Today I will explain how accountants match costs to time since costs are often incurred retrospectively but profit is measured in accounting periods.
Two weeks ago I explained why every transaction has two sides to it in Understanding Finance: Two Sides To Every Transaction using a market trader as a simple example. Did you notice how I introduced the concept of spread costs over time?
I wrote about agreeing to rent the market stall the day before and that created an obligation to pay for the stall (a creditor) and an asset in the form of the rights to use the market stall the next day.
By the end of the day, the rights to use the market stall had expired so it was no longer an asset included in the Balance Sheet but a cost to be included in the Profit & Loss Account.
The Profit & Loss Account Is For A Period Of Time
Because the Profit & Loss account is for a particular period, a week, a month, three months or a year, it is essential that revenue and costs are properly allocated to the right periods.
If the matching isn't right, your Profit & Loss Account isn't right.
Items Are Held In The Balance Sheet
Costs that have been incurred but where there is not yet a transaction to process create an obligation to pay. For example a business will use electricity every day but will only be invoiced every month or three months.
To show the right costs, we recognise that we have used the electricity which is a cost in the Profit and Loss account, and the other side creates a creditor in the balance sheet.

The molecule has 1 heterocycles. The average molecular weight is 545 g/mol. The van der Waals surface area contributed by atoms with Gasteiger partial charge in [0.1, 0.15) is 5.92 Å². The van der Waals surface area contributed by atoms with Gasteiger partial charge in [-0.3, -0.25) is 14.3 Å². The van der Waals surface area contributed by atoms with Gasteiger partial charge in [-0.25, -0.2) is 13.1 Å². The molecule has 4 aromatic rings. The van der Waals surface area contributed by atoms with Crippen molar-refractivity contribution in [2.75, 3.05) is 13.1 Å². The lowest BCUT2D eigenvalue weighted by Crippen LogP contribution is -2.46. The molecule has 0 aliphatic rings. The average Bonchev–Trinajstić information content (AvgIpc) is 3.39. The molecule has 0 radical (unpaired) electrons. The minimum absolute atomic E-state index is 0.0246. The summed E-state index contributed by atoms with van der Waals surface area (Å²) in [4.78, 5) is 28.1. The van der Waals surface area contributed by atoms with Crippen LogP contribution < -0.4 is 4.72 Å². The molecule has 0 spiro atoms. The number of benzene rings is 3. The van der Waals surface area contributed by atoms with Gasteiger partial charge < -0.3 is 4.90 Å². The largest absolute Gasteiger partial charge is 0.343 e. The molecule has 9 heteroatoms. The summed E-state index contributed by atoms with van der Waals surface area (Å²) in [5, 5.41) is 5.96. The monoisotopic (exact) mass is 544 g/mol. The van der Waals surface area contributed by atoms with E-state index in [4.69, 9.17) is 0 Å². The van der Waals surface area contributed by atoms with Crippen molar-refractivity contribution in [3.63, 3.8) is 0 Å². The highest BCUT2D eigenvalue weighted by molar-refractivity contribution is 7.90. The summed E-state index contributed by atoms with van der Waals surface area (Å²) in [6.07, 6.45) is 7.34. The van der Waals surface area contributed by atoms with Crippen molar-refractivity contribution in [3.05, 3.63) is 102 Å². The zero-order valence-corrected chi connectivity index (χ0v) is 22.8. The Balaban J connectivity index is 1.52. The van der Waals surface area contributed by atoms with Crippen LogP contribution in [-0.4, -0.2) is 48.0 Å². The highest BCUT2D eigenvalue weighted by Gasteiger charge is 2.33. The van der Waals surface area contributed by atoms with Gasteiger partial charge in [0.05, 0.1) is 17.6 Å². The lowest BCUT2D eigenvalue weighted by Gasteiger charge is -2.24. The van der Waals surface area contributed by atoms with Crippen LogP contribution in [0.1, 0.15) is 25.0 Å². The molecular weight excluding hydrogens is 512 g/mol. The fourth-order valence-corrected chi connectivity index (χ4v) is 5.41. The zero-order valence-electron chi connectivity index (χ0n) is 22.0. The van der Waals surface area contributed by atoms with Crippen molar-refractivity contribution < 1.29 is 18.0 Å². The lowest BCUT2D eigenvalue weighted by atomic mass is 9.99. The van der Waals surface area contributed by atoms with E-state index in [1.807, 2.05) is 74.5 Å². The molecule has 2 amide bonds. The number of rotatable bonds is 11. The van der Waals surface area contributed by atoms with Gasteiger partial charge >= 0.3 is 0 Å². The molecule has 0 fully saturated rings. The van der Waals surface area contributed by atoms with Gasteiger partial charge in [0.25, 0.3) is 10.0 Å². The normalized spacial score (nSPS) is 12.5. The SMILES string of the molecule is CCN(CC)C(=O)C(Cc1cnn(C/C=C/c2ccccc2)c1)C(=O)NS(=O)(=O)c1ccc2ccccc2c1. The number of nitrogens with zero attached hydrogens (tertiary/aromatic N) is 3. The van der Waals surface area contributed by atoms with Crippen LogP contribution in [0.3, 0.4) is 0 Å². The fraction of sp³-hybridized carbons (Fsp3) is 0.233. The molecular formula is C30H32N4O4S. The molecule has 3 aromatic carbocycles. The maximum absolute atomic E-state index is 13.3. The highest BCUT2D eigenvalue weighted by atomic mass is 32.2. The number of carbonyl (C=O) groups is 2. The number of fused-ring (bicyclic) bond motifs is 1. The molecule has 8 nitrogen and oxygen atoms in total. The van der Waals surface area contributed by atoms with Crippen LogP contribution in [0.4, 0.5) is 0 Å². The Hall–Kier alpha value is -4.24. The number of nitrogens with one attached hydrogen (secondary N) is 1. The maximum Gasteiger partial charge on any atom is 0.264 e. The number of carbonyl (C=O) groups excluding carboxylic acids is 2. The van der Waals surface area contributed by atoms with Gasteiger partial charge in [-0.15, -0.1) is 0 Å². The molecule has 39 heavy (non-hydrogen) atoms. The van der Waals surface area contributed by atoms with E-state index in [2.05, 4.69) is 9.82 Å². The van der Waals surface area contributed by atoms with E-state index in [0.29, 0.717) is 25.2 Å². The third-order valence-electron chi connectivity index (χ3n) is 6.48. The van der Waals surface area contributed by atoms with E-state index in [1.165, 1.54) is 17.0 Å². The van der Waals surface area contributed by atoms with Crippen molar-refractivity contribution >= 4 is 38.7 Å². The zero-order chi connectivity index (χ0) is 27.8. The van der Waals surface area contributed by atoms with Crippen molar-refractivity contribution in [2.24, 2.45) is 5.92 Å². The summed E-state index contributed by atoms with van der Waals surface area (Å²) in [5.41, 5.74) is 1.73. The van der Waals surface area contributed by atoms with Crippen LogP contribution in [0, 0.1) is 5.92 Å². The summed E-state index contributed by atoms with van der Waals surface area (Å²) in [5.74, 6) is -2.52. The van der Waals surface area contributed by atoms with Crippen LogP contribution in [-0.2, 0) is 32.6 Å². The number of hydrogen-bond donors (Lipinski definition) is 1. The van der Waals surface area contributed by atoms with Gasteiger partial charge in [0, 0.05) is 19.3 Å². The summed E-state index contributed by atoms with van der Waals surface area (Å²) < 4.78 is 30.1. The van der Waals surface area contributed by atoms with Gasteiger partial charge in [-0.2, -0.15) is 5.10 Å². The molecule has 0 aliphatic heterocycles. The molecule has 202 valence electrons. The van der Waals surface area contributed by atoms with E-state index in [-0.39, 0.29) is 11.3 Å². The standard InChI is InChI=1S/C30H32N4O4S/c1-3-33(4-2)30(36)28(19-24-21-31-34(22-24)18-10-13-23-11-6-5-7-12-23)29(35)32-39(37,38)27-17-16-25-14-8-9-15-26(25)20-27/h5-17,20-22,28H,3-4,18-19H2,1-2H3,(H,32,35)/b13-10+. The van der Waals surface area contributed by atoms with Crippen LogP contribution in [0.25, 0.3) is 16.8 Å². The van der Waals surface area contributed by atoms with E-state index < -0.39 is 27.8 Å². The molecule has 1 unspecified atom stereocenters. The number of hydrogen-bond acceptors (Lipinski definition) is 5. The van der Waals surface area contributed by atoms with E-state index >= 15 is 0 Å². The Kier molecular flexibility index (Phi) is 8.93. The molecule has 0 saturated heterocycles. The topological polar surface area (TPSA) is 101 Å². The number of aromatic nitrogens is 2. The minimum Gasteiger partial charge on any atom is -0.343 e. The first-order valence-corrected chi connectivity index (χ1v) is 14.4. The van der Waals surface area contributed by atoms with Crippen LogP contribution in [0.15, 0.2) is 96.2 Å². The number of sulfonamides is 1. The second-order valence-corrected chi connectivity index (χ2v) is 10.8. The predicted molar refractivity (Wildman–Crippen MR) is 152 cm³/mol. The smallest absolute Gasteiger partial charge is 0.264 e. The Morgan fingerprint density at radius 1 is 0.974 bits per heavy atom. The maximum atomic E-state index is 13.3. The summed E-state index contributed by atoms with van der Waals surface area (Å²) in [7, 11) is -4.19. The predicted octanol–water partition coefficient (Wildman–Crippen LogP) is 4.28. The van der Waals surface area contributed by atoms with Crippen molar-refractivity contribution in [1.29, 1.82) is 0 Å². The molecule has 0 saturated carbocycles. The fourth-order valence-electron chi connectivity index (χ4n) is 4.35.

These costs are called accrued charges and the creditors are called accruals.
Each time a Profit & Loss account is required, the accountant or bookkeeper will estimate the accrued costs. Large costs, for example electricity for a factory would be based on meter readings but most of the time the costs are assumed to be incurred at the same rate as the previous invoice.
Eg Invoice for electricity for the three months to 31 March 2008 = £6,000
So the sensible accrual for April would be around £2,000 (i.e. £6,000 / 3) although you may want to calculate it on days or working days.
£2,000 will be charged to the electricity cost in the Profit & loss Account and creditors will include the obligation to pay the electricity company £2,000.